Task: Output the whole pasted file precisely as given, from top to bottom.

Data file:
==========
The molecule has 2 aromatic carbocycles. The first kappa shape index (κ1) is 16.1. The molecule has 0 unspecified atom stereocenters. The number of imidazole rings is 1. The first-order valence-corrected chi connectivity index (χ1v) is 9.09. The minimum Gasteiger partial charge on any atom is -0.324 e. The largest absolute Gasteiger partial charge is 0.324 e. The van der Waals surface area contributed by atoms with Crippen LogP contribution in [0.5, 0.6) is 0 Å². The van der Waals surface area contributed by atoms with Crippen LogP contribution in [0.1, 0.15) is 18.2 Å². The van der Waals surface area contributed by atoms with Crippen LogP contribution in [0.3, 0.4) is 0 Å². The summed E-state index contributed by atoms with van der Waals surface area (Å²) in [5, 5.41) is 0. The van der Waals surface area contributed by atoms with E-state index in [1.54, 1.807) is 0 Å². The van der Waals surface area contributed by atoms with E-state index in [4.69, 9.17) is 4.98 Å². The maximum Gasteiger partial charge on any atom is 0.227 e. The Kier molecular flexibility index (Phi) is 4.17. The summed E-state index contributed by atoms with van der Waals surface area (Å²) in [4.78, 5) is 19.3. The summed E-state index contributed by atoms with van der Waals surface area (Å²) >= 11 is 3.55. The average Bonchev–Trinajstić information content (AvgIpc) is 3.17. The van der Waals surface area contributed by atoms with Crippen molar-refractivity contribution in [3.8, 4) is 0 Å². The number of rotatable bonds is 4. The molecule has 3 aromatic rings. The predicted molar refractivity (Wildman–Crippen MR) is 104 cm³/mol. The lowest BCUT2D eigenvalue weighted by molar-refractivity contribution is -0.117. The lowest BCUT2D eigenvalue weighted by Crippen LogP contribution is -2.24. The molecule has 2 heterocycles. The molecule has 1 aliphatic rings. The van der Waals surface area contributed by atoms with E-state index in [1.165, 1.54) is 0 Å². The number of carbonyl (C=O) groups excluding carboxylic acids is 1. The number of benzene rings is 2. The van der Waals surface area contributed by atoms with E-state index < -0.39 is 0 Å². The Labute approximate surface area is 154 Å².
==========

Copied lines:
The molecule has 2 aromatic carbocycles. The first kappa shape index (κ1) is 16.1. The molecule has 0 unspecified atom stereocenters. The number of imidazole rings is 1. The first-order valence-corrected chi connectivity index (χ1v) is 9.09. The minimum Gasteiger partial charge on any atom is -0.324 e. The largest absolute Gasteiger partial charge is 0.324 e. The van der Waals surface area contributed by atoms with Crippen LogP contribution in [0.5, 0.6) is 0 Å². The van der Waals surface area contributed by atoms with Crippen LogP contribution in [0.1, 0.15) is 18.2 Å². The van der Waals surface area contributed by atoms with Crippen LogP contribution in [0.3, 0.4) is 0 Å². The summed E-state index contributed by atoms with van der Waals surface area (Å²) in [5, 5.41) is 0. The van der Waals surface area contributed by atoms with E-state index in [1.54, 1.807) is 0 Å². The van der Waals surface area contributed by atoms with E-state index in [4.69, 9.17) is 4.98 Å². The maximum Gasteiger partial charge on any atom is 0.227 e. The Kier molecular flexibility index (Phi) is 4.17. The summed E-state index contributed by atoms with van der Waals surface area (Å²) in [4.78, 5) is 19.3. The summed E-state index contributed by atoms with van der Waals surface area (Å²) >= 11 is 3.55. The average Bonchev–Trinajstić information content (AvgIpc) is 3.17. The van der Waals surface area contributed by atoms with Crippen molar-refractivity contribution in [3.8, 4) is 0 Å². The number of rotatable bonds is 4. The molecule has 3 aromatic rings. The predicted molar refractivity (Wildman–Crippen MR) is 104 cm³/mol. The lowest BCUT2D eigenvalue weighted by molar-refractivity contribution is -0.117. The lowest BCUT2D eigenvalue weighted by Crippen LogP contribution is -2.24. The molecule has 2 heterocycles. The molecule has 1 aliphatic rings. The van der Waals surface area contributed by atoms with E-state index in [1.165, 1.54) is 0 Å². The number of carbonyl (C=O) groups excluding carboxylic acids is 1. The number of benzene rings is 2. The van der Waals surface area contributed by atoms with E-state index < -0.39 is 0 Å². The Labute approximate surface area is 154 Å².